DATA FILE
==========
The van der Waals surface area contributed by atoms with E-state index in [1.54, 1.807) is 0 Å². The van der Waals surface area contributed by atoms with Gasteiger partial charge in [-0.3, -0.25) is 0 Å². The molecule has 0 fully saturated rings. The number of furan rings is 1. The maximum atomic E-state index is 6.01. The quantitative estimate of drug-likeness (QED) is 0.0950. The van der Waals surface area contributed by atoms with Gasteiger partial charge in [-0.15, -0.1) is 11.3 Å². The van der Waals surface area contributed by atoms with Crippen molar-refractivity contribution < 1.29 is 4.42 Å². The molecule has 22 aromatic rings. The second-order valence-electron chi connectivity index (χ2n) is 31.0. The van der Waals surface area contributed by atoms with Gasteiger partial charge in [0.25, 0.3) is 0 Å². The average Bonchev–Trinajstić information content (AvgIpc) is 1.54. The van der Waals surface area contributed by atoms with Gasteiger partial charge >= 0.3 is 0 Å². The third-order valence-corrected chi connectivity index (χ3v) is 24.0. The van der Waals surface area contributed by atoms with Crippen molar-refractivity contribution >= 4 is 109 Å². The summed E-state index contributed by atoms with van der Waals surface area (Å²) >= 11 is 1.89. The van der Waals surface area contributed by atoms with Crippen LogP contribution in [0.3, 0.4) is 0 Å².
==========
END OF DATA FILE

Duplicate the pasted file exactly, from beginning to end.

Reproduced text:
The van der Waals surface area contributed by atoms with E-state index in [1.54, 1.807) is 0 Å². The van der Waals surface area contributed by atoms with Gasteiger partial charge in [-0.3, -0.25) is 0 Å². The molecule has 0 fully saturated rings. The number of furan rings is 1. The maximum atomic E-state index is 6.01. The quantitative estimate of drug-likeness (QED) is 0.0950. The van der Waals surface area contributed by atoms with Gasteiger partial charge in [-0.15, -0.1) is 11.3 Å². The van der Waals surface area contributed by atoms with Crippen molar-refractivity contribution < 1.29 is 4.42 Å². The molecule has 22 aromatic rings. The second-order valence-electron chi connectivity index (χ2n) is 31.0. The van der Waals surface area contributed by atoms with Gasteiger partial charge in [0.25, 0.3) is 0 Å². The average Bonchev–Trinajstić information content (AvgIpc) is 1.54. The van der Waals surface area contributed by atoms with Gasteiger partial charge >= 0.3 is 0 Å². The third-order valence-corrected chi connectivity index (χ3v) is 24.0. The van der Waals surface area contributed by atoms with Crippen molar-refractivity contribution >= 4 is 109 Å². The summed E-state index contributed by atoms with van der Waals surface area (Å²) >= 11 is 1.89. The van der Waals surface area contributed by atoms with Crippen LogP contribution in [0.3, 0.4) is 0 Å².